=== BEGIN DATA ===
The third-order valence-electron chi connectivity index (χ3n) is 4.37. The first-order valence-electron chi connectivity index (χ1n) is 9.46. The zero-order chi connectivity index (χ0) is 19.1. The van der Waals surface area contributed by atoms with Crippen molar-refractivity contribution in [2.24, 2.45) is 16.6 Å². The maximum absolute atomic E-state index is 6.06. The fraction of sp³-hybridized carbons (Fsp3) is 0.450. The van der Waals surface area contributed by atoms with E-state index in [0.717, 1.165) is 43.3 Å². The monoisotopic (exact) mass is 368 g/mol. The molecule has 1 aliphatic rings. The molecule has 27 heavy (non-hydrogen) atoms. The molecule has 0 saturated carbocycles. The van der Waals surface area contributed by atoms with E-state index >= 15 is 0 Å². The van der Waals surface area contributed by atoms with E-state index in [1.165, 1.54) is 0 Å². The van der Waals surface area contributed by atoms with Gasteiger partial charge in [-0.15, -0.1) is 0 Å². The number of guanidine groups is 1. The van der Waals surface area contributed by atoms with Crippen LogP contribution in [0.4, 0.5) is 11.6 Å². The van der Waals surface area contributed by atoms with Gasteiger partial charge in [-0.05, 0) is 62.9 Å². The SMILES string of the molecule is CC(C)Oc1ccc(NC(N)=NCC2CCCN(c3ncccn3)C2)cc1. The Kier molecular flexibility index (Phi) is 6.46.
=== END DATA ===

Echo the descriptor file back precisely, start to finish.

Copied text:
The third-order valence-electron chi connectivity index (χ3n) is 4.37. The first-order valence-electron chi connectivity index (χ1n) is 9.46. The zero-order chi connectivity index (χ0) is 19.1. The van der Waals surface area contributed by atoms with Crippen molar-refractivity contribution in [2.24, 2.45) is 16.6 Å². The maximum absolute atomic E-state index is 6.06. The fraction of sp³-hybridized carbons (Fsp3) is 0.450. The van der Waals surface area contributed by atoms with E-state index in [0.717, 1.165) is 43.3 Å². The monoisotopic (exact) mass is 368 g/mol. The molecule has 1 aliphatic rings. The molecule has 27 heavy (non-hydrogen) atoms. The molecule has 0 saturated carbocycles. The van der Waals surface area contributed by atoms with E-state index >= 15 is 0 Å². The van der Waals surface area contributed by atoms with E-state index in [1.165, 1.54) is 0 Å². The van der Waals surface area contributed by atoms with Gasteiger partial charge in [-0.15, -0.1) is 0 Å². The number of guanidine groups is 1. The van der Waals surface area contributed by atoms with Crippen LogP contribution in [0.4, 0.5) is 11.6 Å². The van der Waals surface area contributed by atoms with Gasteiger partial charge in [-0.05, 0) is 62.9 Å². The SMILES string of the molecule is CC(C)Oc1ccc(NC(N)=NCC2CCCN(c3ncccn3)C2)cc1. The Kier molecular flexibility index (Phi) is 6.46.